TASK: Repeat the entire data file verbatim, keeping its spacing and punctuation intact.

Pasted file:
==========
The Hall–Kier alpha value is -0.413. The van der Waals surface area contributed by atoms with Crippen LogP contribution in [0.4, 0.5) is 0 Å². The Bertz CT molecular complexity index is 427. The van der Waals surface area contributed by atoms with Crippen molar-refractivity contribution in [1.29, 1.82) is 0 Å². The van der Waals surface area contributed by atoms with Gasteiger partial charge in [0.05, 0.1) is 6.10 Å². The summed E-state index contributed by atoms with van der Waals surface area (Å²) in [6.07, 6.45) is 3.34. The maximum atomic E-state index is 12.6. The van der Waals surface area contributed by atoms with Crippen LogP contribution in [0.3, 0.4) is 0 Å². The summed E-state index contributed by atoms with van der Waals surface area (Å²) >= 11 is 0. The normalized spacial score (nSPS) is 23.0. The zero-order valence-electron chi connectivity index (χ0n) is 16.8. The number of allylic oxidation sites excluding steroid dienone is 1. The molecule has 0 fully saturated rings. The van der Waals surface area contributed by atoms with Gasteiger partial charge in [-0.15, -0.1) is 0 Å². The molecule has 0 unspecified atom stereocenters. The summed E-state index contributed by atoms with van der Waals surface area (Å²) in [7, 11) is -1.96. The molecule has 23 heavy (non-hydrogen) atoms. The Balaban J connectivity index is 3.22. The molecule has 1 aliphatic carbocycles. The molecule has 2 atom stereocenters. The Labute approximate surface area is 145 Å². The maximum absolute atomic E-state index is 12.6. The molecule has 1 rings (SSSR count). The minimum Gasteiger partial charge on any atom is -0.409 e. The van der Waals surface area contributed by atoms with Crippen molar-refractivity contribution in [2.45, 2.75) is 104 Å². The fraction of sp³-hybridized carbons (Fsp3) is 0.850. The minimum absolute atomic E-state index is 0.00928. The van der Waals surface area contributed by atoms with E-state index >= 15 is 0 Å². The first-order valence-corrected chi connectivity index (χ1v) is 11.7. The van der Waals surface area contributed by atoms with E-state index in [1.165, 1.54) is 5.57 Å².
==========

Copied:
The Hall–Kier alpha value is -0.413. The van der Waals surface area contributed by atoms with Crippen LogP contribution in [0.4, 0.5) is 0 Å². The Bertz CT molecular complexity index is 427. The van der Waals surface area contributed by atoms with Crippen molar-refractivity contribution in [1.29, 1.82) is 0 Å². The van der Waals surface area contributed by atoms with Gasteiger partial charge in [0.05, 0.1) is 6.10 Å². The summed E-state index contributed by atoms with van der Waals surface area (Å²) in [6.07, 6.45) is 3.34. The maximum atomic E-state index is 12.6. The van der Waals surface area contributed by atoms with Crippen LogP contribution in [0.3, 0.4) is 0 Å². The summed E-state index contributed by atoms with van der Waals surface area (Å²) >= 11 is 0. The normalized spacial score (nSPS) is 23.0. The zero-order valence-electron chi connectivity index (χ0n) is 16.8. The number of allylic oxidation sites excluding steroid dienone is 1. The molecule has 0 fully saturated rings. The van der Waals surface area contributed by atoms with Gasteiger partial charge in [-0.15, -0.1) is 0 Å². The molecule has 0 unspecified atom stereocenters. The summed E-state index contributed by atoms with van der Waals surface area (Å²) in [7, 11) is -1.96. The molecule has 23 heavy (non-hydrogen) atoms. The Balaban J connectivity index is 3.22. The molecule has 1 aliphatic carbocycles. The molecule has 2 atom stereocenters. The Labute approximate surface area is 145 Å². The maximum absolute atomic E-state index is 12.6. The molecule has 1 rings (SSSR count). The minimum Gasteiger partial charge on any atom is -0.409 e. The van der Waals surface area contributed by atoms with Crippen molar-refractivity contribution in [2.45, 2.75) is 104 Å². The fraction of sp³-hybridized carbons (Fsp3) is 0.850. The minimum absolute atomic E-state index is 0.00928. The van der Waals surface area contributed by atoms with E-state index >= 15 is 0 Å². The first-order valence-corrected chi connectivity index (χ1v) is 11.7. The van der Waals surface area contributed by atoms with E-state index in [1.165, 1.54) is 5.57 Å².